This story reflects the huge gap between the White House and Environmentalists right now.
Not sure what, or if, anything will stave this off, as long as they are all so focused on fighting each other to the death in Congress over Budget cuts and Taxes.
No one wants to spend a dime on anything that will not support either a candidate's campaign or a lobbyists pet projects.
No one can profit from saving an Endangered animal or plant, so why should they care.

July 5, 2011

Yellowstone River

Today's comment is not about Florida's wildlife, it is about the wildlife in a place that has been close to my heart for many years, Yellowstone.
If you have never been to the Yellowstone area, you may want to get a ticket soon, while it still remains one of the most pristine, breathtaking places on Earth.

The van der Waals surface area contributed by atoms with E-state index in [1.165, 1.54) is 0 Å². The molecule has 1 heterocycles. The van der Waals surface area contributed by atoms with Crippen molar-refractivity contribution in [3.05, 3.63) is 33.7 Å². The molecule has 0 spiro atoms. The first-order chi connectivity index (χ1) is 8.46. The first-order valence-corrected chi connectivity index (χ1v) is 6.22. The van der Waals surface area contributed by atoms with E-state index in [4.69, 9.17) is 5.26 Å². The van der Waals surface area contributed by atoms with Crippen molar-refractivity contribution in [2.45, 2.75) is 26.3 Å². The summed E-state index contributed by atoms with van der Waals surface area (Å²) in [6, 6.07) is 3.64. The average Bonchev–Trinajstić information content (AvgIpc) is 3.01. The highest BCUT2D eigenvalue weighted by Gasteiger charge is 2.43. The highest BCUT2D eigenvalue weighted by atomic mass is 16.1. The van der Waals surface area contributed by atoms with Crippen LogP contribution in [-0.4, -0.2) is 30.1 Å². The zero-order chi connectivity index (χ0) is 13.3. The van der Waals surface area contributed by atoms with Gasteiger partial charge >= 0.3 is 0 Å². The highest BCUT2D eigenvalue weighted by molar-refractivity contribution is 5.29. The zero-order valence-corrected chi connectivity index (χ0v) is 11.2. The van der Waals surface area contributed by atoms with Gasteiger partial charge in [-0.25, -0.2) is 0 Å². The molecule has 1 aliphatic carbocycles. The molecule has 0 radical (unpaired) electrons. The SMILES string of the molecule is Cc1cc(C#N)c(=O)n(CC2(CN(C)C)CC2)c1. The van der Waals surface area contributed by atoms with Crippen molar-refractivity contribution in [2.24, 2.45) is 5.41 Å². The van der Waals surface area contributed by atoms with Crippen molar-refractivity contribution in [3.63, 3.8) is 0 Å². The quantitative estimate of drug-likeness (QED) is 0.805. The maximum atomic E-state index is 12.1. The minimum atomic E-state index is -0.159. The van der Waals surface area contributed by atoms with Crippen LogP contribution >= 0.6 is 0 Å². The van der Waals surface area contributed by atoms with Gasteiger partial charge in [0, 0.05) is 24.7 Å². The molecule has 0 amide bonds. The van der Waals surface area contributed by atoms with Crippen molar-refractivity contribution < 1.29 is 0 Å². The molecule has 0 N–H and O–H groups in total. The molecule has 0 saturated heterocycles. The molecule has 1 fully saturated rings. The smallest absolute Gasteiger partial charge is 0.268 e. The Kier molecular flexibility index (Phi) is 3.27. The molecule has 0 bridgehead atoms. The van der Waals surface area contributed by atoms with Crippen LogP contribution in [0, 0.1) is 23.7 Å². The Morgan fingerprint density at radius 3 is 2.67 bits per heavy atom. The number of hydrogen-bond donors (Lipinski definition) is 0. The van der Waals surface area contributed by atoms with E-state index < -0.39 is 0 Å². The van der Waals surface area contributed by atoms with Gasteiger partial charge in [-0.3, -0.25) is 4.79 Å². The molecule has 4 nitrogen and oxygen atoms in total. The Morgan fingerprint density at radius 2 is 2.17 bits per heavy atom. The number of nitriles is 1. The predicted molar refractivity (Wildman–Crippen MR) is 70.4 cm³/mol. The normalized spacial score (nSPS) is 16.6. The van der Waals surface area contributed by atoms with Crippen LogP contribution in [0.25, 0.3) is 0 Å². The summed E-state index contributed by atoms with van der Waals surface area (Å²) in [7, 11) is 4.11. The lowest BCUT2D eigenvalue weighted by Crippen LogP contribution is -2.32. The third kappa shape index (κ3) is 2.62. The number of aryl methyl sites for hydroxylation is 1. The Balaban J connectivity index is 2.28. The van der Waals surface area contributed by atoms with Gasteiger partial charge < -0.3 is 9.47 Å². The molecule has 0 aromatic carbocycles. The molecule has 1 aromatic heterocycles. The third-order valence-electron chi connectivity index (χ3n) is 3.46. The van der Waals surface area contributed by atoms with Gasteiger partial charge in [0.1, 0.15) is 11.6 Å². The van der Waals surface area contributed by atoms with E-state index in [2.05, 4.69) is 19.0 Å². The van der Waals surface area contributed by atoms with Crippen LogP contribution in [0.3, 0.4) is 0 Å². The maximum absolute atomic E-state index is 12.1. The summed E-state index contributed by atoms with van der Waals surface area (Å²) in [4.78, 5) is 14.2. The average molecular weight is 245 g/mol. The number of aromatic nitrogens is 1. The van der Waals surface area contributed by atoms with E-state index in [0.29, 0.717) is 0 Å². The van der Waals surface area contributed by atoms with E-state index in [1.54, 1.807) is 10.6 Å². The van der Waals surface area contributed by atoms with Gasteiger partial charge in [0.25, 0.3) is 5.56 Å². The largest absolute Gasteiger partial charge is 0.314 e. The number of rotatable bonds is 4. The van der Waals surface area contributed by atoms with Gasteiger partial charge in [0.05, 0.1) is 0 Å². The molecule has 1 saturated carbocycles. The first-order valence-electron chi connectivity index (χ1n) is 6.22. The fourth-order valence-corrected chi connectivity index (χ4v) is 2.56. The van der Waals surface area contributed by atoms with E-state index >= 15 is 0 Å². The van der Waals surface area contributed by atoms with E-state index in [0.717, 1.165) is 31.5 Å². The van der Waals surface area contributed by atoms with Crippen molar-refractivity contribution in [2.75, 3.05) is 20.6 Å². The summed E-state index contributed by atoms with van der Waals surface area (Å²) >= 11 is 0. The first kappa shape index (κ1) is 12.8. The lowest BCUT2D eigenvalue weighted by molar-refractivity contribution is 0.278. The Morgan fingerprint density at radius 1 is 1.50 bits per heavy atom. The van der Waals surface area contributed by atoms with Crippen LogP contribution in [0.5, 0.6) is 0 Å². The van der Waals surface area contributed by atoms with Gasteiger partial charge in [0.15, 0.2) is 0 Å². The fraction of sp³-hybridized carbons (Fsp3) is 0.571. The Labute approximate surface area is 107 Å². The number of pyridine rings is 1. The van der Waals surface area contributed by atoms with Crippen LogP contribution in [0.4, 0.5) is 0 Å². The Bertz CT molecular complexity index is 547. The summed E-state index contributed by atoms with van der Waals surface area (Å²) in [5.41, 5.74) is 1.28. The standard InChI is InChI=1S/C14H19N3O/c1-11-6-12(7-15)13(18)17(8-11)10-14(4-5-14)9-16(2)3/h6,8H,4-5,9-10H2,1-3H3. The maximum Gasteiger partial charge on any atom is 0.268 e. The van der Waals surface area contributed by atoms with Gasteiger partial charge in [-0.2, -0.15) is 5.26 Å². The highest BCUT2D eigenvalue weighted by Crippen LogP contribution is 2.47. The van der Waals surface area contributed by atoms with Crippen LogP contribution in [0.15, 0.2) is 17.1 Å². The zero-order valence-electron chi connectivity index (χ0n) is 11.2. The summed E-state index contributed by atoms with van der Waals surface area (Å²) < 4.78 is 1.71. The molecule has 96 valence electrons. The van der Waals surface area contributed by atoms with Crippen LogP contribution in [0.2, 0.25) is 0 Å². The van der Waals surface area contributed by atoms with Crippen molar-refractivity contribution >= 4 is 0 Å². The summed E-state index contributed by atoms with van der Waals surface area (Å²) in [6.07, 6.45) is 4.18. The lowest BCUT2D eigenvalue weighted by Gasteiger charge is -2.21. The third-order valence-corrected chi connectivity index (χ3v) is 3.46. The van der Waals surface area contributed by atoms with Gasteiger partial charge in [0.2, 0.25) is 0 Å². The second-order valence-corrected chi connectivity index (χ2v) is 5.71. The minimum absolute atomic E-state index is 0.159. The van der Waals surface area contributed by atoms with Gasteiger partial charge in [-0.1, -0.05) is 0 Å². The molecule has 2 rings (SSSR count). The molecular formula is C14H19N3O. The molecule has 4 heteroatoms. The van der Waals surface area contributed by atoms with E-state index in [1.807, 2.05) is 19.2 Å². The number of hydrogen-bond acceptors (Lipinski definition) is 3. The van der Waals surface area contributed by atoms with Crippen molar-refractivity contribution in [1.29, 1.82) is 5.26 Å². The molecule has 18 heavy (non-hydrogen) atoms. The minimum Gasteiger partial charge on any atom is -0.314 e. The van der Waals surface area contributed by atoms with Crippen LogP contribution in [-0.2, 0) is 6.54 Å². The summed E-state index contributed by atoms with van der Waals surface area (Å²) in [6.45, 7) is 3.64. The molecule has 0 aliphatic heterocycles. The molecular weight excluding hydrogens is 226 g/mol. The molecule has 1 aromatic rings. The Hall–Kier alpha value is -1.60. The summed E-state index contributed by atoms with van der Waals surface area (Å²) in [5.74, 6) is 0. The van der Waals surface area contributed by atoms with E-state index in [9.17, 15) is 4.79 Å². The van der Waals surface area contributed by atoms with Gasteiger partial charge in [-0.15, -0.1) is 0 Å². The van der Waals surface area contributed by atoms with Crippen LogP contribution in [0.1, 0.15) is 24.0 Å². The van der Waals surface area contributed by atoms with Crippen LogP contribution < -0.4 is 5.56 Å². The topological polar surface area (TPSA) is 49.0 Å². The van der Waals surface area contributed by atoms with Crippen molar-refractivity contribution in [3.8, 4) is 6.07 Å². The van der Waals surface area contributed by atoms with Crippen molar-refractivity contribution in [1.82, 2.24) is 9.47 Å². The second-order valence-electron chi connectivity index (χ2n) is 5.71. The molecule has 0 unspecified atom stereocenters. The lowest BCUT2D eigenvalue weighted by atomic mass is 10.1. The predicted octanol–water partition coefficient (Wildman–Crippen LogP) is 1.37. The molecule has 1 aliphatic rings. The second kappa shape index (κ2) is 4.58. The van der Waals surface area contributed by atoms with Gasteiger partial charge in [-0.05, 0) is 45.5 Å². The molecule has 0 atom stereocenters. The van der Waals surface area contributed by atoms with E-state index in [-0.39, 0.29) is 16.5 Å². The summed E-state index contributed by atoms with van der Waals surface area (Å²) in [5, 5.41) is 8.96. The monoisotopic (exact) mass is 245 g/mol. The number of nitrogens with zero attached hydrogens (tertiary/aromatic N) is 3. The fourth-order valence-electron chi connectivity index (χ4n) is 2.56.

Over the weekend one of the most egregious polluters of our lifetime did it again.
Exxon Mobil has once again putrefied a perfect water source for wildlife in an area whose size is yet to be determined.
This is because they at first tried to downplay the actual damage and reported that it was not really that much of a problem.
But then this morning, as was the case with the destruction in Alaska in 1989, it was much worse than Exxon originally claimed.
Can anyone remember back to the first day of the BP spill, when it was claimed that no oil was leaking at all?
At this time, the Yellowstone River which runs through some of the most beautiful land known to humans, is running black with oil sludge.
The story is everywhere now and it will probably get worse as time goes on.
Who will suffer the most of course, are the area wildlife, as this is their main drinking source.
What will it take to get Exxon Mobil and their counterparts to respect wildlife and wildland?
No one in Washington will punish them, they are all too dependant on their campaign money.